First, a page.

Borrelia is a pleomorphic bacterium with a complex life cycle that comprises a multitude of forms, including corkscrew-shaped "parent" forms and "cyst" forms that lack a cell wall, among others.
The lack of a bacterial wall makes it very difficult to detect by common imaging techniques, such as light microscopy, as well as by standard serological tests, since they trigger a different immunological response.
As a result, these Borrelia infections are very difficult to diagnose and treat, so that they persist in the body over long time periods, causing chronic disease.
According to the symptoms and the length of illness there are three stages of Lyme Disease:
stage I - localized skin infection (“bulls eye rash” or EM)
stage II - disseminated infection is characterized by inflammation of different organs weeks up to months after the transmission of Borrelia
stage III - persistent infection, with chronic inflammation of different organs and systems for longer than a year.
Common symptoms of Lyme Disease include flu‐like symptoms, aching joints, headache, gastrointestinal problems, light/sound sensitivity and malaise, although the range of symptoms is very variable among patients: some have only skin infections while others only develop late manifestations, such as arthritis.
Furthermore, Borrelia burgdorferi has been implicated in much more severe clinical manifestations, such as neocortical borreliosis (neuroborreliosis), which has been associated with Alzheimer’s disease.
Since only around 60% of patients develop the characteristic Erithrema migrans and just about 25‐30% recall the tick bite, diagnosis in the remainder of the cases requires confirmation by laboratory tests.
The harmful late‐stage effects of this disease are a consequence in part of the lack of sensitive and efficient diagnostic tools that are able to detect the disease in the early stages when it is easily tractable and to detect in a specific manner late (chronic and autoimmune‐related) infections.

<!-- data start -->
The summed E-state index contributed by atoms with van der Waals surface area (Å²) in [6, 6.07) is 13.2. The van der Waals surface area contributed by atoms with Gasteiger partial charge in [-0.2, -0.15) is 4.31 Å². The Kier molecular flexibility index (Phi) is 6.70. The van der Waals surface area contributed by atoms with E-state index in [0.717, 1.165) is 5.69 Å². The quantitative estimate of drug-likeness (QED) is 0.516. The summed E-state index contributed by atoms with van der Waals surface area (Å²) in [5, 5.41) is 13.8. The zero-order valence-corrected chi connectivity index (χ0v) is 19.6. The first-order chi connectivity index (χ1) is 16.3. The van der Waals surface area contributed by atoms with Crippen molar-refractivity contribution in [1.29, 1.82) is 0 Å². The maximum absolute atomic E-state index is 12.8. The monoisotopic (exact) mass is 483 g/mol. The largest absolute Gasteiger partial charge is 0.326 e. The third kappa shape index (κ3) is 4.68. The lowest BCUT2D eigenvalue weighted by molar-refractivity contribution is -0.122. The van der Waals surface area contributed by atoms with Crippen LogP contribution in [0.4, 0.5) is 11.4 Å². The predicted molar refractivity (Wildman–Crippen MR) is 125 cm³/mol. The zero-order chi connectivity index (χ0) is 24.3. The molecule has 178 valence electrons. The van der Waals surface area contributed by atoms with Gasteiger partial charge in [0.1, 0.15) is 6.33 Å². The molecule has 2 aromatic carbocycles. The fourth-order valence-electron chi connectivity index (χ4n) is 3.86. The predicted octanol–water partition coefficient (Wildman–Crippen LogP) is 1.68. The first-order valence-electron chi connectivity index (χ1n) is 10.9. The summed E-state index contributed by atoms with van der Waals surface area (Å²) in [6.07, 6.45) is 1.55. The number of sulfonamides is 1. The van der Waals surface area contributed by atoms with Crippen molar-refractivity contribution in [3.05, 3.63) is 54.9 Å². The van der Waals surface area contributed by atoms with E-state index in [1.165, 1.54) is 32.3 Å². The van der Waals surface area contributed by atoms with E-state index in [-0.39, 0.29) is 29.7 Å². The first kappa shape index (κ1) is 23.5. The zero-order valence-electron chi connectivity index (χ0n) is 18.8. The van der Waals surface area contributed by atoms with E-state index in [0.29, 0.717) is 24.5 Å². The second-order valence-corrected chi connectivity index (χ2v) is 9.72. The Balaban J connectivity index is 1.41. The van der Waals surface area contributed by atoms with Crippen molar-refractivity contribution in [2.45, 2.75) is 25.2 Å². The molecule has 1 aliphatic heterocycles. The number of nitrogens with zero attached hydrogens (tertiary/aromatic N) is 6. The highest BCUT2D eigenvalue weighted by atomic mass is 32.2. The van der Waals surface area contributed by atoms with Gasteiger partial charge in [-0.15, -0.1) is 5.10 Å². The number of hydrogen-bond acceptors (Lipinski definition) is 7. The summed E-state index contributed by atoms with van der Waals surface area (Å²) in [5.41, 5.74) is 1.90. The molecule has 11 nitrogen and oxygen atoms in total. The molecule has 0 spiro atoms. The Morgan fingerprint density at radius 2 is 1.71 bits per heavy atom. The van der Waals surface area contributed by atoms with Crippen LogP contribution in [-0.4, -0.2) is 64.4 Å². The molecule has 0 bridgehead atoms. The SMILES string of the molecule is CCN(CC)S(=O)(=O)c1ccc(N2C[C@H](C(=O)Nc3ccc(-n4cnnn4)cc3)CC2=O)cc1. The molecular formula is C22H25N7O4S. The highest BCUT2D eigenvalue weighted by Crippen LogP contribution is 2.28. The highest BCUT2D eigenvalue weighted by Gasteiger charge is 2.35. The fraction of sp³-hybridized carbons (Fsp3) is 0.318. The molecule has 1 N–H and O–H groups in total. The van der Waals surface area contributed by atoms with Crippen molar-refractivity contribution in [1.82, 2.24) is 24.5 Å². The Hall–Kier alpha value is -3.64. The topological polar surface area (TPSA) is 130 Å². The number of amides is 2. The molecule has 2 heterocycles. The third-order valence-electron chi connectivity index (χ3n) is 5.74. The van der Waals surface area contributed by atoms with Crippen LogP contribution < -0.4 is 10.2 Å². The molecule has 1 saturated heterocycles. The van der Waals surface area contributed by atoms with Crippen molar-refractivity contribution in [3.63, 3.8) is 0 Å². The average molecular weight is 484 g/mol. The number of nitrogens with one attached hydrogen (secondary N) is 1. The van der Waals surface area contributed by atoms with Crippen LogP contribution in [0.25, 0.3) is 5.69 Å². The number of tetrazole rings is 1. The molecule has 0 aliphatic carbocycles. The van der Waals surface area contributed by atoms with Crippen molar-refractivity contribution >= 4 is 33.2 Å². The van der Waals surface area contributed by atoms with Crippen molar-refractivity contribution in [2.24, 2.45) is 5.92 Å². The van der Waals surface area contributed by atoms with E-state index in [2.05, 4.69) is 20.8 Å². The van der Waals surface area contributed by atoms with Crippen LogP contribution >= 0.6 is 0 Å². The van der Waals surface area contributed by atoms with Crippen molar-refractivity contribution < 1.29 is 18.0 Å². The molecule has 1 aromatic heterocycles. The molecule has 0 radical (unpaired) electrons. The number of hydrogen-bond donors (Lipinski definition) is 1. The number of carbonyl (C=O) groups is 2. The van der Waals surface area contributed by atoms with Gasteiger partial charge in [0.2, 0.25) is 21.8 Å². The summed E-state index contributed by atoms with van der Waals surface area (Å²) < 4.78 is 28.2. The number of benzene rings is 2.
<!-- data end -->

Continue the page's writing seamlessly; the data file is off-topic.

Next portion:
To date, there is no available diagnostic tool that is able to detect in a sensitive and specific way the immunological response to the CWD forms of Borrelia, which is thought to be responsible for the chronic severe symptoms of borreliosis.
These forms present an altered protein expression pattern, as well as differences in antigen presentation compared with the parental form.
As a result, they are undetectable with current commercial methods based on whole‐cell lysate antigens of the Borrelia parental form.
Moreover, lack of diagnosis results in underestimation of disease prevalence and health risks, leading to critical delays in starting awareness and preventive policies.
Therefore, there is a crucial need to develop a sensitive tool for laboratory diagnosis of Borrelia burgdorferi acute and chronic infections to provide novel treatment options for patients suffering from their harmful infestations.
Based on the market needs, two main required features are clearly identified:
1. To improve on the current WB technique, which is very labor‐intensive, time-consuming, and difficult to standardize, the new tool should be robust, easy‐to‐use, and enable unambiguous interpretation of the test results.
2. To avoid the need for two different tests to secure a diagnosis and allow chronic infections to be detected, new antigens that have been reported in the literature in the last years but have not yet reached clinical use should be included.
With these premises in mind and with the input of all the project partners, the HILYSENS consortium set the goal of developing:
A highly‐sensitive, specific and robust diagnostic tool for Lyme Disease that is easy to use and interpret by frontline physicians and clinical laboratories and that will become the standard detection tool, rising awareness of this disease among European clinicians and permitting accurate quantification of the increasing disease incidence in order to carry out prevention campaigns before the disease becomes epidemic.